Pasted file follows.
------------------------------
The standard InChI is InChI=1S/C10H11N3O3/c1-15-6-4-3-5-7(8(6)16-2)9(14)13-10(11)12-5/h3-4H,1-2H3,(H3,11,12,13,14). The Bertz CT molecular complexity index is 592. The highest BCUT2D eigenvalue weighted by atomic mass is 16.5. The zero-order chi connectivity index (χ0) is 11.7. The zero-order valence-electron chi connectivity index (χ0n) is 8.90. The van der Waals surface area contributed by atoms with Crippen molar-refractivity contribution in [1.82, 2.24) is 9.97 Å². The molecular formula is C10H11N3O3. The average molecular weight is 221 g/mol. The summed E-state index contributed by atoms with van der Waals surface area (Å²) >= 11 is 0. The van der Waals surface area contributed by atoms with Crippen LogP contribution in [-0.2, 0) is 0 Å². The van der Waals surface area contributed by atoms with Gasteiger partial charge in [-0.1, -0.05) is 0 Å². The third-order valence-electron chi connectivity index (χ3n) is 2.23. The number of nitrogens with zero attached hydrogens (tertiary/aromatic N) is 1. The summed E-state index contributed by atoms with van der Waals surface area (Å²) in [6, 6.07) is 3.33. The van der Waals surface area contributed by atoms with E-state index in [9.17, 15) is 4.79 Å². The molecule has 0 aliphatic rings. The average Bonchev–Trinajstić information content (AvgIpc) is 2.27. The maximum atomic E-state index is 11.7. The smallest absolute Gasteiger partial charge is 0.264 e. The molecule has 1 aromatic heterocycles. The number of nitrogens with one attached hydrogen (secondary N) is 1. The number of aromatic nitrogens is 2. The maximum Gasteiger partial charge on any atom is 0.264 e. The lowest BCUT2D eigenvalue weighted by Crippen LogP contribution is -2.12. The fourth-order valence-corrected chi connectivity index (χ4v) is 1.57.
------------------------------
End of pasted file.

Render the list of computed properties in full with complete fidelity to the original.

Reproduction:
The standard InChI is InChI=1S/C10H11N3O3/c1-15-6-4-3-5-7(8(6)16-2)9(14)13-10(11)12-5/h3-4H,1-2H3,(H3,11,12,13,14). The Bertz CT molecular complexity index is 592. The highest BCUT2D eigenvalue weighted by atomic mass is 16.5. The zero-order chi connectivity index (χ0) is 11.7. The zero-order valence-electron chi connectivity index (χ0n) is 8.90. The van der Waals surface area contributed by atoms with Crippen molar-refractivity contribution in [1.82, 2.24) is 9.97 Å². The molecular formula is C10H11N3O3. The average molecular weight is 221 g/mol. The summed E-state index contributed by atoms with van der Waals surface area (Å²) >= 11 is 0. The van der Waals surface area contributed by atoms with Crippen LogP contribution in [-0.2, 0) is 0 Å². The van der Waals surface area contributed by atoms with Gasteiger partial charge in [-0.1, -0.05) is 0 Å². The third-order valence-electron chi connectivity index (χ3n) is 2.23. The number of nitrogens with zero attached hydrogens (tertiary/aromatic N) is 1. The summed E-state index contributed by atoms with van der Waals surface area (Å²) in [6, 6.07) is 3.33. The van der Waals surface area contributed by atoms with E-state index in [9.17, 15) is 4.79 Å². The molecule has 0 aliphatic rings. The average Bonchev–Trinajstić information content (AvgIpc) is 2.27. The maximum atomic E-state index is 11.7. The smallest absolute Gasteiger partial charge is 0.264 e. The molecule has 1 aromatic heterocycles. The number of nitrogens with one attached hydrogen (secondary N) is 1. The number of aromatic nitrogens is 2. The maximum Gasteiger partial charge on any atom is 0.264 e. The lowest BCUT2D eigenvalue weighted by Crippen LogP contribution is -2.12. The fourth-order valence-corrected chi connectivity index (χ4v) is 1.57.